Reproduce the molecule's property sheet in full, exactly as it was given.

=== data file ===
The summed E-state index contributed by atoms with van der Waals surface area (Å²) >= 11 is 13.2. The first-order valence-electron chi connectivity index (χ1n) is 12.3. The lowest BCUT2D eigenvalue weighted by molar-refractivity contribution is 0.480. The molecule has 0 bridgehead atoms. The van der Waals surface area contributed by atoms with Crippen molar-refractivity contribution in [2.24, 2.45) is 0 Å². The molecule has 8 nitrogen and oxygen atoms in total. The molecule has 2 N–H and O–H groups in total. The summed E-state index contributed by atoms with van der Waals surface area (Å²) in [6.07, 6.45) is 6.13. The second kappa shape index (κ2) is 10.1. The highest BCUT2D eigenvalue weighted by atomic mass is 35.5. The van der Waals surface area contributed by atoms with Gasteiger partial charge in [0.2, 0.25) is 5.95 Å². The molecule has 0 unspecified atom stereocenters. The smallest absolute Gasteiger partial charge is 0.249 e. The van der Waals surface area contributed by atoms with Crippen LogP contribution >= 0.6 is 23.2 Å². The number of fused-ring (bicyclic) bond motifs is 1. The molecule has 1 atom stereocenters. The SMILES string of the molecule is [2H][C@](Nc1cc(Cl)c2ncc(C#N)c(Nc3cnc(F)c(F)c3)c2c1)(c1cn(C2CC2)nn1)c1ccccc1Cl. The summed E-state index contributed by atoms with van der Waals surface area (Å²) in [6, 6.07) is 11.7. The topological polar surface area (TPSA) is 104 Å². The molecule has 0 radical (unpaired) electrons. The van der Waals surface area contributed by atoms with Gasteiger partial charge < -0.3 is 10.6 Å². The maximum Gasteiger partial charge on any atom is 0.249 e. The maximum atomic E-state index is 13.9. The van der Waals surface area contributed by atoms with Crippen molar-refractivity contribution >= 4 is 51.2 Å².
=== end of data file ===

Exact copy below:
The summed E-state index contributed by atoms with van der Waals surface area (Å²) >= 11 is 13.2. The first-order valence-electron chi connectivity index (χ1n) is 12.3. The lowest BCUT2D eigenvalue weighted by molar-refractivity contribution is 0.480. The molecule has 0 bridgehead atoms. The van der Waals surface area contributed by atoms with Crippen molar-refractivity contribution in [2.24, 2.45) is 0 Å². The molecule has 8 nitrogen and oxygen atoms in total. The molecule has 2 N–H and O–H groups in total. The summed E-state index contributed by atoms with van der Waals surface area (Å²) in [6.07, 6.45) is 6.13. The second kappa shape index (κ2) is 10.1. The highest BCUT2D eigenvalue weighted by atomic mass is 35.5. The van der Waals surface area contributed by atoms with Gasteiger partial charge in [0.2, 0.25) is 5.95 Å². The molecule has 0 unspecified atom stereocenters. The smallest absolute Gasteiger partial charge is 0.249 e. The van der Waals surface area contributed by atoms with Crippen LogP contribution >= 0.6 is 23.2 Å². The number of fused-ring (bicyclic) bond motifs is 1. The molecule has 1 atom stereocenters. The SMILES string of the molecule is [2H][C@](Nc1cc(Cl)c2ncc(C#N)c(Nc3cnc(F)c(F)c3)c2c1)(c1cn(C2CC2)nn1)c1ccccc1Cl. The summed E-state index contributed by atoms with van der Waals surface area (Å²) in [6, 6.07) is 11.7. The topological polar surface area (TPSA) is 104 Å². The molecule has 0 radical (unpaired) electrons. The van der Waals surface area contributed by atoms with Gasteiger partial charge < -0.3 is 10.6 Å². The maximum Gasteiger partial charge on any atom is 0.249 e. The maximum atomic E-state index is 13.9. The van der Waals surface area contributed by atoms with Crippen molar-refractivity contribution >= 4 is 51.2 Å².